In order to make a material that can heal itself, you want it’s chemical bonds to be noncovalent—that is, be able to break and re-form over and over. Scientists have created self-healing polymers before, but the noncovalent bonds they’ve used haven’t been appropriate for something that needs to conduct electricity, like a smartphone screen or a soft robot. The material that the team used was made up of particles that formed ion-dipole interactions, a type of force that forms between charged ions and polar molecules and is much better for conducting electricity. Plus, the new material could stretch up to 50 times its size, and automatically put itself back together after being torn in half.

If smartphones were made with this new material, Scientists explained in a press conference on the topic, they would be able to repair the phone’s screen or even battery. Within just 48 hours, the material would recover all of it’s mechanical properties, including conductivity and stretchability. Another benefit? Most of the components used to make this material are relatively low-cost.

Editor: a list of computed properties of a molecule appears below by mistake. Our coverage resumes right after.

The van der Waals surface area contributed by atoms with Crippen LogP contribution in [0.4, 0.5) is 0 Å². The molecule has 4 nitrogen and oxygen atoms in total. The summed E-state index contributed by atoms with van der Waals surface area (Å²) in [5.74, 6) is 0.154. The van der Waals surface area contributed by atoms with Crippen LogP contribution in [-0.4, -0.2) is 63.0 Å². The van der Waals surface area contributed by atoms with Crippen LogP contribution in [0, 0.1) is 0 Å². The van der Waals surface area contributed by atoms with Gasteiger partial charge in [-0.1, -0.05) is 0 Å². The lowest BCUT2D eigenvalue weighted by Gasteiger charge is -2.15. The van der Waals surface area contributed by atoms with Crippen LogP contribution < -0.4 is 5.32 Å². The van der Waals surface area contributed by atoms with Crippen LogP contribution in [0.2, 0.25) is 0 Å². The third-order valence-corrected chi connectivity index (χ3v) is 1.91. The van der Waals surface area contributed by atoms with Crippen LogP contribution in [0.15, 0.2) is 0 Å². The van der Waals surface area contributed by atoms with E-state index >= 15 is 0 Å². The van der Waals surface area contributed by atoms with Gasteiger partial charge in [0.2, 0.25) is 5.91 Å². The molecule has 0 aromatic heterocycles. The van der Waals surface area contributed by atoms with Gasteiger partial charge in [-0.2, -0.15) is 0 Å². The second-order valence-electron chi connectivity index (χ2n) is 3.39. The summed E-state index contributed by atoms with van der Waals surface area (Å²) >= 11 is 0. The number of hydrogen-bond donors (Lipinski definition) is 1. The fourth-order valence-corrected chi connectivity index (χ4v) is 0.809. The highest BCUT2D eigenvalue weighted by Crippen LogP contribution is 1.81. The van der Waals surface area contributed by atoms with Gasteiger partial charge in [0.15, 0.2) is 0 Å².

Scientists told Business Insider that they believe the self-healing material will be used for phone screens and batteries as early as 2020. “Within three years, more self-healing products will go to market and change our everyday life. It will make our cellphones achieve much better performance than what they can achieve right now,” he explained. Great news for us—soon, dropping your iPhone may no longer be such a big deal.